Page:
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Sci Rep. 2017; 7: 43530.
Published online 2017 March 6. doi:  10.1038/srep43530
PMCID: PMC5337984

CTCF participates in DNA damage response via poly(ADP-ribosyl)ation


CCCTC-binding factor (CTCF) plays an essential role in regulating the structure of chromatin by binding DNA strands for defining the boundary between active and heterochromatic DNA. However, the role of CTCF in DNA damage response remains elusive. Here, we show that CTCF is quickly recruited to the sites of DNA damage. The fast recruitment is mediated by the zinc finger domain and poly (ADP-ribose) (PAR). Further analyses show that only three zinc finger motifs are essential for PAR recognition. Moreover, CTCF-deficient cells are hypersensitive to genotoxic stress such as ionizing radiation (IR). Taken together, these results suggest that CTCF participate in DNA damage response via poly(ADP-ribosylation).

Chromatin is dynamically regulated to higher order structures1,2. In response to DNA damage, a proper chromatin state is formed for facilitating DNA repair. Otherwise, it may cause genomic instability and result in human disorders, such as cancer3,4. Recent evidences showed that DNA-damage-induced chromatin modifications regulate the architecture of the chromatin at DNA lesions by recruiting chromatin remodeling factors2,5,6. One of the early chromatin modifications in response to DNA damage is poly (ADP-ribosyl)ation (PARylation)7,8.

PARylation is mediated by a group of poly (ADP-ribose) polymerases (PARPs), especially PARP1, the funding member of this family enzymes. In response to DNA damage, PARPs quickly catalyze PARylation at DNA lesions with NAD+ as ADP-ribose donor in this reaction. Within a few minutes following DNA damage, PARPs are able to use up to 90% cellular NAD+ to build massive PAR at DNA lesions. PAR not only brings huge amount of negative charges to relax the chromatin, but also is recognized by various types of PAR-binding motifs that mediate chromatin remodeling and facilitate DNA damage repair9,10,11,12,13,14,15. However, the underlying molecular mechanism of PAR-mediated chromatin remodeling remains elusive.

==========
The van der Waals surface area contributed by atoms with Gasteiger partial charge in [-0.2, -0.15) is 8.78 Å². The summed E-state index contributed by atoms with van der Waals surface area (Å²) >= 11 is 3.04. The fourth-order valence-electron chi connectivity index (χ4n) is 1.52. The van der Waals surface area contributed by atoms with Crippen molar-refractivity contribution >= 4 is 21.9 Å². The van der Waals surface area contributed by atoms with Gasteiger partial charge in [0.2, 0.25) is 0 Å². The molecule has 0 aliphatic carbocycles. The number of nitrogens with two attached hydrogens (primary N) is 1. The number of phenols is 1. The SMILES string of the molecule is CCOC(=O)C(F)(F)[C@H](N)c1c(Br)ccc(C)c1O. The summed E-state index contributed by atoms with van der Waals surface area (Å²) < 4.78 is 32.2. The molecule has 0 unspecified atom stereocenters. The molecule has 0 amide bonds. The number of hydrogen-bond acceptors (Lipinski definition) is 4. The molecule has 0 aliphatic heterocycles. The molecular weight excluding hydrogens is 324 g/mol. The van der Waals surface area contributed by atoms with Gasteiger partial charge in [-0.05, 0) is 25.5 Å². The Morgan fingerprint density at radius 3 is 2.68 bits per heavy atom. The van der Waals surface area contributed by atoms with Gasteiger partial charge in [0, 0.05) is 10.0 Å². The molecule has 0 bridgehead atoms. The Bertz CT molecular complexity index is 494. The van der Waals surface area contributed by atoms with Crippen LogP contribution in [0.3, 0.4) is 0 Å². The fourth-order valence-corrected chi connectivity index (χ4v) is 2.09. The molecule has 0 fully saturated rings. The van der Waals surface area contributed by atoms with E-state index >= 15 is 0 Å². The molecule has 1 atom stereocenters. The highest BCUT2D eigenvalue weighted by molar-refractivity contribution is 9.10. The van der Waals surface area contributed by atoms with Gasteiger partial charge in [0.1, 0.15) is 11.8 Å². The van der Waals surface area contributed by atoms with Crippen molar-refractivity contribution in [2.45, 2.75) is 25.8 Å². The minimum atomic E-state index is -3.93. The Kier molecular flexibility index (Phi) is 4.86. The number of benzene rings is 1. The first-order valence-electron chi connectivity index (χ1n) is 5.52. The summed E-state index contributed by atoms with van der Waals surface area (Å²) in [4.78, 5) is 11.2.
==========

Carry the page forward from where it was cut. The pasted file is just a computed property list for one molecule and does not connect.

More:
Once DNA damage occurs, DNA damage repair factors are recruited hierarchically at and surround the sites of DNA damage16,17. Their assembly at DNA damage sites involves complex spatial and temporal coordination of many dynamic interactions among repair proteins, and one key regulator during these processes is PARP1-depedent PARylation. We and others have shown that numerous DNA damage response factors recognize PARylation signals at DNA lesions, which mediates early and fast recruitment of these DNA damage response factors10,18. Over the past few years, many PAR-binding motifs have been identified, including the PBZ, MACRO, BRCT, FHA, RRM, OB-fold, PIN domains, in various DNA damage response factors11,14,18,19,20,21. This early and fast wave of the recruitment brings DNA damage response factors to the proximity of DNA lesions. With additional selection signals, such protein phosphorylation and ubiquitination, DNA damage response factors are anchored at DNA lesions for DNA damage repair22.

CTCF, a highly conserved nuclear polypeptide with 11 zinc finger motifs, is reported to bind to a variety of DNA loci and establish chromatin barriers between transcriptionally active and heterochromatic DNA23,24,25,26. Recent studies show that CTCF regulates three-dimensional structure of the chromatin fiber in the nucleus, based on its ability to mediate interactions between distant sequences23,27,28. With this unique feature, CTCF is involved in diversified regulatory functions, including promoter activation or repression, regulating transcriptional pausing and alternative mRNA splicing, methylation-dependent chromatin insulation, and genomic imprinting29,30,31. However, the molecular mechanism of CTCF’s recruitment to DNA lesions is still unclear.